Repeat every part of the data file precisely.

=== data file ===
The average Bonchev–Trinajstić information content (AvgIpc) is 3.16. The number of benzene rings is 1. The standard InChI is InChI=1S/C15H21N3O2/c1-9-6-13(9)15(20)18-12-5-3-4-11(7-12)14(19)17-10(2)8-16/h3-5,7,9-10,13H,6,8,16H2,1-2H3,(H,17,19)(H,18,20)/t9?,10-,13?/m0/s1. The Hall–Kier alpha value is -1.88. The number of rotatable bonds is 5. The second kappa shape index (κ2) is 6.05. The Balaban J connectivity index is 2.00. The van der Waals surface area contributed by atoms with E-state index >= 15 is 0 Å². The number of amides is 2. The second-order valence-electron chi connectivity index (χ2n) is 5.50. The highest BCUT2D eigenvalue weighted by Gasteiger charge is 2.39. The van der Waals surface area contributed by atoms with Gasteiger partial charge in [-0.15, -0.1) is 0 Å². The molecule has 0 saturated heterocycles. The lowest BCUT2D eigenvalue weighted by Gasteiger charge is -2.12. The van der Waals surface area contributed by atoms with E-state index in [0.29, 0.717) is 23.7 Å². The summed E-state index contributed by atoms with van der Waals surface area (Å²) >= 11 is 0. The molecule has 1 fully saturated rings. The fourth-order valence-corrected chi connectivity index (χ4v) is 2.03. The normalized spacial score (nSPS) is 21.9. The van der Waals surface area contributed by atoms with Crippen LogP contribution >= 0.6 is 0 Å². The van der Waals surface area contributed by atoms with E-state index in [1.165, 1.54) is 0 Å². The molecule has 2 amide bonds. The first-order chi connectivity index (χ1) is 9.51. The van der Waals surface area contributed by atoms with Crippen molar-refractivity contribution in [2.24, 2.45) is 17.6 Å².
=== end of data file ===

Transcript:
The average Bonchev–Trinajstić information content (AvgIpc) is 3.16. The number of benzene rings is 1. The standard InChI is InChI=1S/C15H21N3O2/c1-9-6-13(9)15(20)18-12-5-3-4-11(7-12)14(19)17-10(2)8-16/h3-5,7,9-10,13H,6,8,16H2,1-2H3,(H,17,19)(H,18,20)/t9?,10-,13?/m0/s1. The Hall–Kier alpha value is -1.88. The number of rotatable bonds is 5. The second kappa shape index (κ2) is 6.05. The Balaban J connectivity index is 2.00. The van der Waals surface area contributed by atoms with E-state index >= 15 is 0 Å². The number of amides is 2. The second-order valence-electron chi connectivity index (χ2n) is 5.50. The highest BCUT2D eigenvalue weighted by Gasteiger charge is 2.39. The van der Waals surface area contributed by atoms with Gasteiger partial charge in [-0.15, -0.1) is 0 Å². The molecule has 0 saturated heterocycles. The lowest BCUT2D eigenvalue weighted by Gasteiger charge is -2.12. The van der Waals surface area contributed by atoms with E-state index in [0.29, 0.717) is 23.7 Å². The summed E-state index contributed by atoms with van der Waals surface area (Å²) >= 11 is 0. The molecule has 1 fully saturated rings. The fourth-order valence-corrected chi connectivity index (χ4v) is 2.03. The normalized spacial score (nSPS) is 21.9. The van der Waals surface area contributed by atoms with Crippen LogP contribution >= 0.6 is 0 Å². The van der Waals surface area contributed by atoms with E-state index in [1.165, 1.54) is 0 Å². The molecule has 2 amide bonds. The first-order chi connectivity index (χ1) is 9.51. The van der Waals surface area contributed by atoms with Crippen molar-refractivity contribution in [2.24, 2.45) is 17.6 Å².